As students research the missions, they’re learning about the Spanish presence in California, such as the timelines and events around each mission. They’re also learning to use their critical thinking muscles. How did the missions affect the people already living here in California? Why did Spain want to build missions here? Two inquiry based questions that should be included in a California missions report are these:
- What were the positive impacts of the California Missions?
- What were the negative impacts of the California Missions?
Teaching about the Spanish missions include the stories and perspectives of the indigenous people of California. Authentic resources from descendants of the people affected by the missions can be immeasurably helpful. These accounts might be spoken or written.
There are many different ways of doing this report. One way to avoid is simply handing out books about the missions and let the students write a summary. There’s so much valuable history and legacy stories to be shared and considered. These will make for rich conversations as you and your students uncover information during the research.
Templates and Graphic Organizers Help With the Research and Writing
Graphic organizers are invaluable tools for clarifying students’ understanding of important events. The organizers help students to see the history in context. Each of the mission report resources have graphic organizers included.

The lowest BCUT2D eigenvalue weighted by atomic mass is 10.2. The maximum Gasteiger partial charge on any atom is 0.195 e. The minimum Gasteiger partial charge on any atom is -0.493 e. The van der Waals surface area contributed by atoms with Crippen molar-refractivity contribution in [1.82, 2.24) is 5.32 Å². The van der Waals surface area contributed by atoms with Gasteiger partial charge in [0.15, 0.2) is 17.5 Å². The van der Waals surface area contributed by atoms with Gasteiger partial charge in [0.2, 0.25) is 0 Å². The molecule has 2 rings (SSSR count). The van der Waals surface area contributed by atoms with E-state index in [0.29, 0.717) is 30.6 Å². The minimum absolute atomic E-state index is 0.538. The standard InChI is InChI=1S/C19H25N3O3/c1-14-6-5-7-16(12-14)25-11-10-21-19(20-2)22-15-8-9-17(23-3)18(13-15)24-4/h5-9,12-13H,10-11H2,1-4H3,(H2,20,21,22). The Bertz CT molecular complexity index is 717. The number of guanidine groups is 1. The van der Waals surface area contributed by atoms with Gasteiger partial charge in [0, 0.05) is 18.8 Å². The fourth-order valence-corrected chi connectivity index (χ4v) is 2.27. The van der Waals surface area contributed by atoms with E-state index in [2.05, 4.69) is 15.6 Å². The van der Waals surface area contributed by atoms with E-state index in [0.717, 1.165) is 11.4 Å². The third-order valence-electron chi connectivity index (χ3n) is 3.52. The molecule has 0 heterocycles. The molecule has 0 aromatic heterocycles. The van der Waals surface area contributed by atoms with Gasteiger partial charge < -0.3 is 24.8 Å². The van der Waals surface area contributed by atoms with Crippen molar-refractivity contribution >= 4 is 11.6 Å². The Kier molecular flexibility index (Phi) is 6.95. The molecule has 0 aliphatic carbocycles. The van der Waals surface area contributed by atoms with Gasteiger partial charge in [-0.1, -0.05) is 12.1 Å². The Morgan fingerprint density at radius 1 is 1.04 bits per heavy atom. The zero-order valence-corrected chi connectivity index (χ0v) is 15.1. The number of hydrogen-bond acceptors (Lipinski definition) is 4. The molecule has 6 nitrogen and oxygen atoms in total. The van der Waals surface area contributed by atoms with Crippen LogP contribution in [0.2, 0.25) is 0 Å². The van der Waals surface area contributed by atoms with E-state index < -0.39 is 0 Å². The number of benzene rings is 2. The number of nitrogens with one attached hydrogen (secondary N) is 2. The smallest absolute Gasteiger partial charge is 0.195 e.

I created two different types of reports you could use with your class.
- One is a dual purpose template. Students can make it into a foldable brochure. They can also choose to do a one-page report on a landscape oriented page. It can be completed digitally or printed and filled out by hand.
- The flipbook report is a popular choice. Each section of the flipbook represents a different aspect of life at a particular mission. Once students have typed in their reports, they can print them out to assemble them. You can also simply print the flipbooks and have students complete them by hand.
After the research, I always had students present what they’d learned. If you decide to do this, you might want to give them a few choices as to the type of presentation they do. Here are a few ideas:
- Slides presentations.
- Video presentations. You could have students create a video using a green screen with a backdrop of the mission behind them.
- Brochures with mission facts, events, and people.
- Printed flip books with specific aspects of mission life and history on each page.
- One page reports. These are easy to hang on a bulletin board or store in a portfolio.
Finishing a report and then sharing it with the class does two important things.
- Students will understand they’re writing for an audience. Therefore their reports should be clear and it should answer anticipatory questions.
- Students will gain practice speaking and presenting. You might consider allowing the audience to ask the presenter two or three questions. This will help you assess how well they understand the material.
Resources for California Mission Research